United States v. United Technologies Corporation, Hamilton Sundstrand Corporation and Pratt & Whitney Canada Corp. Our Office investigated and prosecuted United Technologies Corporation (UTC), Hamilton Sundstrand Corporation (HSC) and Pratt & Whitney Canada Corp. (PWC) (the “UTC Entities”) for criminal export violations and serious historical concerns about export compliance, for which the UTC Entities fully and appropriately accepted responsibility. In June 2012, PWC pleaded guilty to violating the Arms Export Control Act and making false statements in connection with its illegal export to China of U.S.-origin software that was used in the development of China’s first modern military attack helicopter, the Z-10. In addition, UTC, HSC and PWC agreed to pay more than $75 million as part of a global settlement with the Justice and State Departments for various export violations. As part of the global resolution, the companies were also required, pursuant to a deferred prosecution agreement (“DPA”) and a consent decree, to retain an independent monitor to assess their compliance with an extensive remedial action program over several years. In June 2014, the government dismissed the remaining charges, consistent with the terms of the DPA, and insofar as the UTC Entities responded to the case and the resulting monitorship with transparency, professionalism, cooperation and care; the UTC Entities made sweeping changes demonstrating a genuine and lasting commitment to export and trade compliance that was the result of significant investment and effort; and the UTC Entities and the independent monitor not only met but exceeded the terms of the DPA, in a genuine and good faith pursuit of a robust trade and export compliance program. The combination of the guilty pleas, $75 million in penalties, and extensive corrective actions was one of the largest resolutions of export violations against a major defense contractor in Justice Department history, all of which has had positive and far-reaching implications for export compliance throughout the defense industry as a whole.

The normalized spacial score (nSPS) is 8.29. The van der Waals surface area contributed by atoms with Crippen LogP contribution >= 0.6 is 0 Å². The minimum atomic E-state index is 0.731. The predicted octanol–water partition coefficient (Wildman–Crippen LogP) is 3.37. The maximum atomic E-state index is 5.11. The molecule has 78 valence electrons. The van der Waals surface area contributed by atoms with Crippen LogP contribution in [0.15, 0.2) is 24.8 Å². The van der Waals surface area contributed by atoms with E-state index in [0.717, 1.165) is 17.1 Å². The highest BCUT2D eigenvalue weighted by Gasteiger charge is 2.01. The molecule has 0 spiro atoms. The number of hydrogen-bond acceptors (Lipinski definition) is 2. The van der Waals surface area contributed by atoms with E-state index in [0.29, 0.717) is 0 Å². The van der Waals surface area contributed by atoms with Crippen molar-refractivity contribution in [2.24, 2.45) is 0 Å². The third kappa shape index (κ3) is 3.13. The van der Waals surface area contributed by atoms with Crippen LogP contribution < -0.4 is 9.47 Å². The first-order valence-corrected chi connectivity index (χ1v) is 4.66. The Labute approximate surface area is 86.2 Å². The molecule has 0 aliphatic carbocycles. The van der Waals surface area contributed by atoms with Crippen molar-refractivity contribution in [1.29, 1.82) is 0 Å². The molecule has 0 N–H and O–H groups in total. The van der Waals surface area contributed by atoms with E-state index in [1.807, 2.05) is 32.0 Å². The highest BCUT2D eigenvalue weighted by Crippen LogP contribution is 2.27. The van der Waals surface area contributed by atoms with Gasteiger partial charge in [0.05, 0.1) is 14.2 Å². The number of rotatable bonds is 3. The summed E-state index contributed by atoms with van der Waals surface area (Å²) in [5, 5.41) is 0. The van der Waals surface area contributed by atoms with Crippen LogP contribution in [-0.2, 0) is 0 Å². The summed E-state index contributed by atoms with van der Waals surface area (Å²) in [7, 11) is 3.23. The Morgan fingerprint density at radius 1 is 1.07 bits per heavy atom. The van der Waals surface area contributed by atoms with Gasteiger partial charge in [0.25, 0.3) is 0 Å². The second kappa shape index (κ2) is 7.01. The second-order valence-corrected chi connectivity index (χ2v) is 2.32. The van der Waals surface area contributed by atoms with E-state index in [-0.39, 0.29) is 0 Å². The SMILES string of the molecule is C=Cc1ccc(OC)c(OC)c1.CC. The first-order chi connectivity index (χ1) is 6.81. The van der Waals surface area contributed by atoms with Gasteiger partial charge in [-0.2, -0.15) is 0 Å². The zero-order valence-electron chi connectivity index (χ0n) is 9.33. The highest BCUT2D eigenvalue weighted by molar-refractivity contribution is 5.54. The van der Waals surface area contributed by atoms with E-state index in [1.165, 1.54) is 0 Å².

United States v. Mozaffar Khazaee. In early 2014, our Office arrested and charged Mozaffar Khazaee, after he allegedly attempted to ship to Iran tens of thousands of pages of highly sensitive, controlled and proprietary military technology that he had stolen from defense contractors where he had been employed. Khazaee was arrested at Newark International Airport after he had allegedly packed up his belongings and as he was attempting to board a flight with a final destination of Iran. As alleged in charging documents, in November 2013 law enforcement officers inspected a shipment that Khazaee sent by truck from Connecticut to a freight forwarder located in California, which was intended for shipment to Iran. Upon inspecting the shipment, officers discovered that the shipment primarily contained numerous boxes of documents consisting of sensitive technical manuals, specification sheets, and other proprietary material relating to the U.S. Air Force’s F35 Joint Strike Fighter program and military jet engines. Upon further investigation, law enforcement learned that Khazaee holds Iranian and U.S. citizenship and, as recently as August 2013, worked as an engineer for defense contractors, including firms that are the actual owners of the technical and proprietary documents and materials involved. As alleged in court documents and statements made in court, a review of Khazaee’s e-mails and computer media revealed that: Khazaee had already provided individuals in Iran with documents relating to the Joint Strike Fighter (“JSF”) program, Khazaee stated that he was seeking to “transfer my skill and knowledge to my nation,” and Khazaee stated that the documents that he had provided “are very controlled. . . and I am taking big risk.” Khazaee remains detained and his case is currently scheduled for trial in April 2015.